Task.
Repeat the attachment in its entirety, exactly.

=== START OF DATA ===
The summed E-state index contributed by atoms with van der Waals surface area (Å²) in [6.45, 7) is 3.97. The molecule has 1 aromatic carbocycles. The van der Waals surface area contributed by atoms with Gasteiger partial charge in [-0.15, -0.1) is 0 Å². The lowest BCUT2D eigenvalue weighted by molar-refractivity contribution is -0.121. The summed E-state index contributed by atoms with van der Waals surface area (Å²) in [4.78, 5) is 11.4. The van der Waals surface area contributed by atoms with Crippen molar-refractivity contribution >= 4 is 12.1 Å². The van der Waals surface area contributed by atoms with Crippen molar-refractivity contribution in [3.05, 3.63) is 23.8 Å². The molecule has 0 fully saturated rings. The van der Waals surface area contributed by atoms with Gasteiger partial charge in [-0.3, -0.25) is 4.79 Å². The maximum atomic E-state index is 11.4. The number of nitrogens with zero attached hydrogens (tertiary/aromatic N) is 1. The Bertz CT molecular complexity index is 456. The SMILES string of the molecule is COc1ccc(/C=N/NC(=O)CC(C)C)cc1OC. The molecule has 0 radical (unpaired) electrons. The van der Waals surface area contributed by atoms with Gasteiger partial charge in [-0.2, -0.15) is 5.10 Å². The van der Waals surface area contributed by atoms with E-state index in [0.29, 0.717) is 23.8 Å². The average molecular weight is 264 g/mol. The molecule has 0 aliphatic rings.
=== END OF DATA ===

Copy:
The summed E-state index contributed by atoms with van der Waals surface area (Å²) in [6.45, 7) is 3.97. The molecule has 1 aromatic carbocycles. The van der Waals surface area contributed by atoms with Gasteiger partial charge in [-0.15, -0.1) is 0 Å². The lowest BCUT2D eigenvalue weighted by molar-refractivity contribution is -0.121. The summed E-state index contributed by atoms with van der Waals surface area (Å²) in [4.78, 5) is 11.4. The van der Waals surface area contributed by atoms with Crippen molar-refractivity contribution >= 4 is 12.1 Å². The van der Waals surface area contributed by atoms with Crippen molar-refractivity contribution in [3.05, 3.63) is 23.8 Å². The molecule has 0 fully saturated rings. The van der Waals surface area contributed by atoms with Gasteiger partial charge in [-0.3, -0.25) is 4.79 Å². The maximum atomic E-state index is 11.4. The number of nitrogens with zero attached hydrogens (tertiary/aromatic N) is 1. The Bertz CT molecular complexity index is 456. The SMILES string of the molecule is COc1ccc(/C=N/NC(=O)CC(C)C)cc1OC. The molecule has 0 radical (unpaired) electrons. The van der Waals surface area contributed by atoms with Gasteiger partial charge in [-0.2, -0.15) is 5.10 Å². The van der Waals surface area contributed by atoms with E-state index in [0.29, 0.717) is 23.8 Å². The average molecular weight is 264 g/mol. The molecule has 0 aliphatic rings.